In 2016, Oxford Dictionaries defined their ‘word of the year’ to be Post-truth: an adjective defined as ‘relating to or denoting circumstances in which objective facts are less influential in shaping public opinion than appeals to emotion and personal belief’.
Across many major media outlets, post-truth was sprawled across headlines as the Brexit campaign and the US Presidential campaign for President-elect Donald Trump, utilised the concept to win over voters. There is no doubt that 2016 was a pivotal year for post-truth politics. We saw Michael Gove making the bold assumption that the UK were “sick of experts”; we also saw Trump feed into people’s anger and resentment towards the very same establishment he was born and bred into.
The Brexit campaign appealed to those who so ignorantly over-assumed the extent of the so-called “migrant crisis”, ranting on about how immigrants (ironically many complained about immigrants from outside the EU) were ‘coming over and stealing our jobs’. No one bothered to check the facts. No one bothered to check that in 2010, a mere 3.6% of the UK population comprised of EU immigrants. It was hardly a crisis.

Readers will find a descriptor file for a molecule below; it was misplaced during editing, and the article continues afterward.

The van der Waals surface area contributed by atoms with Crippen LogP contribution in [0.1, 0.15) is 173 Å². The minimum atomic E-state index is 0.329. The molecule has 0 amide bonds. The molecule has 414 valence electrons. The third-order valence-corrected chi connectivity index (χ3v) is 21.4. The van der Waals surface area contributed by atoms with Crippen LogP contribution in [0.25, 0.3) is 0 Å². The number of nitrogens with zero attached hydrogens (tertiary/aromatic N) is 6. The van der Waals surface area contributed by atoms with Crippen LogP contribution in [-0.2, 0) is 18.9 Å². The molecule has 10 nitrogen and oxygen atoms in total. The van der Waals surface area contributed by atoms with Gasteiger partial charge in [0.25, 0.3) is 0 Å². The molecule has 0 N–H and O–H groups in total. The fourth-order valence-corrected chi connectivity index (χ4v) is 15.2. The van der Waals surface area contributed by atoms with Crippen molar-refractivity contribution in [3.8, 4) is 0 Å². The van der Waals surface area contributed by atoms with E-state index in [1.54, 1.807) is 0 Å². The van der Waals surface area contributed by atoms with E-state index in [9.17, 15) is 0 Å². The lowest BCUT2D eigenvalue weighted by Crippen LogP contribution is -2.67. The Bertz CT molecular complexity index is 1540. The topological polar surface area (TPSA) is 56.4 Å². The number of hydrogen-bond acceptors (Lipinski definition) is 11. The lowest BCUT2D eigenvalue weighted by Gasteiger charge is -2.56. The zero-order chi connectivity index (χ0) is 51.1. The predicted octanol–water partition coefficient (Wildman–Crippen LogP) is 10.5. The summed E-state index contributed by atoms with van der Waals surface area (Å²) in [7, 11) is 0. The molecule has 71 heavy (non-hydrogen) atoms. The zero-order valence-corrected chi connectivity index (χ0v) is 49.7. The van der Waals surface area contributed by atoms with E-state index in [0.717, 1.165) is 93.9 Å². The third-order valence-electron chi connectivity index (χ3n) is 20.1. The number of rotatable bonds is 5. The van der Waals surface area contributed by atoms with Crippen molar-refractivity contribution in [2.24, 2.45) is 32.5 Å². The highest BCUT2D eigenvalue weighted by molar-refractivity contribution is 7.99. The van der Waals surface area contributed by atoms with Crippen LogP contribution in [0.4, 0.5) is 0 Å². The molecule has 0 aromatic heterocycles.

Yet this concept appeared in politics a long time ago. After the events of 9/11, trust in the US government sky-rocketed. The War on Terror was officially declared as many Americans felt the need to immediately deal with terrorism. Once again, no one bothered to check that the chances of being killed in a terrorist attack were around 1 in 20 million; or that you are more likely to be killed by your own furniture then by a terrorist attack. Yet, we don’t see anyone declaring a War on Ikea. The Iraq War became known as one of the greatest intelligence failures in history. Government chose to ignore sources stating there were no weapons of mass destruction in Iraq, though they still chose to invade despite all peaceful options not being exhausted. Despite being a far more violent and horrific event than the British exit of the European Union, the same concept stands.
Post-truth politics began with 9/11 and continued with the Iraq War. The media fed the public sensationalised headlines about terrorism and the public responded with fear and anger and an urgency to do whatever in order to stamp it out. The problem was, is the fighting terrorism with more violence will never end it, only feed the flames. But ultimately, post-truth should not have been the word of the year in 2016, but in 2003.